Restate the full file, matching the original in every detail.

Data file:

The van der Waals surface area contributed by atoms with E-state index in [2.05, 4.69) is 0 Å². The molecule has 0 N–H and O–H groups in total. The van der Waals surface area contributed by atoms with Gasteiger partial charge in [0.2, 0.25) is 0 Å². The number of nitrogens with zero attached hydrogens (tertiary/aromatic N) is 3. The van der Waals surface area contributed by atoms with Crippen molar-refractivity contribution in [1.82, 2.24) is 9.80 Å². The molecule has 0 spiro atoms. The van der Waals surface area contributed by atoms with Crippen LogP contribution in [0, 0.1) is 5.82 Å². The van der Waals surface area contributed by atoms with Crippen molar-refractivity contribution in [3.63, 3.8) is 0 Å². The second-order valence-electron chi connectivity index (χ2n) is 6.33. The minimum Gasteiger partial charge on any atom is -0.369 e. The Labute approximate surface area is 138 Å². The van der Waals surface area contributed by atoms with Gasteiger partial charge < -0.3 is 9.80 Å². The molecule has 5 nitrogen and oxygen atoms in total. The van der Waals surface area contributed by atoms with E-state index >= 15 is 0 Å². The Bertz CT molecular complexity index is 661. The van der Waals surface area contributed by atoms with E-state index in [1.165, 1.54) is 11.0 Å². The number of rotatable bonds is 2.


The van der Waals surface area contributed by atoms with E-state index in [2.05, 4.69) is 0 Å². The molecule has 0 N–H and O–H groups in total. The van der Waals surface area contributed by atoms with Gasteiger partial charge in [0.2, 0.25) is 0 Å². The number of nitrogens with zero attached hydrogens (tertiary/aromatic N) is 3. The van der Waals surface area contributed by atoms with Crippen molar-refractivity contribution in [1.82, 2.24) is 9.80 Å². The molecule has 0 spiro atoms. The van der Waals surface area contributed by atoms with Crippen LogP contribution in [0, 0.1) is 5.82 Å². The van der Waals surface area contributed by atoms with Crippen molar-refractivity contribution in [3.63, 3.8) is 0 Å². The second-order valence-electron chi connectivity index (χ2n) is 6.33. The minimum Gasteiger partial charge on any atom is -0.369 e. The Labute approximate surface area is 138 Å². The van der Waals surface area contributed by atoms with Gasteiger partial charge < -0.3 is 9.80 Å². The molecule has 5 nitrogen and oxygen atoms in total. The van der Waals surface area contributed by atoms with E-state index >= 15 is 0 Å². The Bertz CT molecular complexity index is 661. The van der Waals surface area contributed by atoms with E-state index in [1.165, 1.54) is 11.0 Å². The number of rotatable bonds is 2.